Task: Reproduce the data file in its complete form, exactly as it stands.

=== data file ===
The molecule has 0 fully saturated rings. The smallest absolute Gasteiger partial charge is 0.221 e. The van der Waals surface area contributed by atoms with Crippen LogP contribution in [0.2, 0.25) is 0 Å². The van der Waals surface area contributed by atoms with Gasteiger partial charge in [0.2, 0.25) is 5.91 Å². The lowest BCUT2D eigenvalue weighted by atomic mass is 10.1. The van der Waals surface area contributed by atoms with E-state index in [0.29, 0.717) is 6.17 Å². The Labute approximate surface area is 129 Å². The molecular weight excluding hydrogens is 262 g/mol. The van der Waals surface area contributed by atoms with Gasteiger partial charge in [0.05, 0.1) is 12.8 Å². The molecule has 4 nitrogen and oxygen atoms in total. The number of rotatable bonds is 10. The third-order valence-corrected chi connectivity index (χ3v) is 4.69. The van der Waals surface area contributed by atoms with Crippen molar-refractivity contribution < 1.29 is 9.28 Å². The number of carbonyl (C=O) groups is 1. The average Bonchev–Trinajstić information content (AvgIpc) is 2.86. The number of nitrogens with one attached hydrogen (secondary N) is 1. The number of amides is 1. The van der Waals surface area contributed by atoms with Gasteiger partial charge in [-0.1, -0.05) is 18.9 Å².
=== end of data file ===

The molecule has 0 fully saturated rings. The smallest absolute Gasteiger partial charge is 0.221 e. The van der Waals surface area contributed by atoms with Crippen LogP contribution in [0.2, 0.25) is 0 Å². The van der Waals surface area contributed by atoms with Gasteiger partial charge in [0.2, 0.25) is 5.91 Å². The lowest BCUT2D eigenvalue weighted by atomic mass is 10.1. The van der Waals surface area contributed by atoms with E-state index in [0.29, 0.717) is 6.17 Å². The Labute approximate surface area is 129 Å². The molecular weight excluding hydrogens is 262 g/mol. The van der Waals surface area contributed by atoms with Gasteiger partial charge in [0.05, 0.1) is 12.8 Å². The molecule has 4 nitrogen and oxygen atoms in total. The number of rotatable bonds is 10. The third-order valence-corrected chi connectivity index (χ3v) is 4.69. The van der Waals surface area contributed by atoms with Crippen molar-refractivity contribution < 1.29 is 9.28 Å². The number of carbonyl (C=O) groups is 1. The average Bonchev–Trinajstić information content (AvgIpc) is 2.86. The number of nitrogens with one attached hydrogen (secondary N) is 1. The number of amides is 1. The van der Waals surface area contributed by atoms with Gasteiger partial charge in [-0.1, -0.05) is 18.9 Å².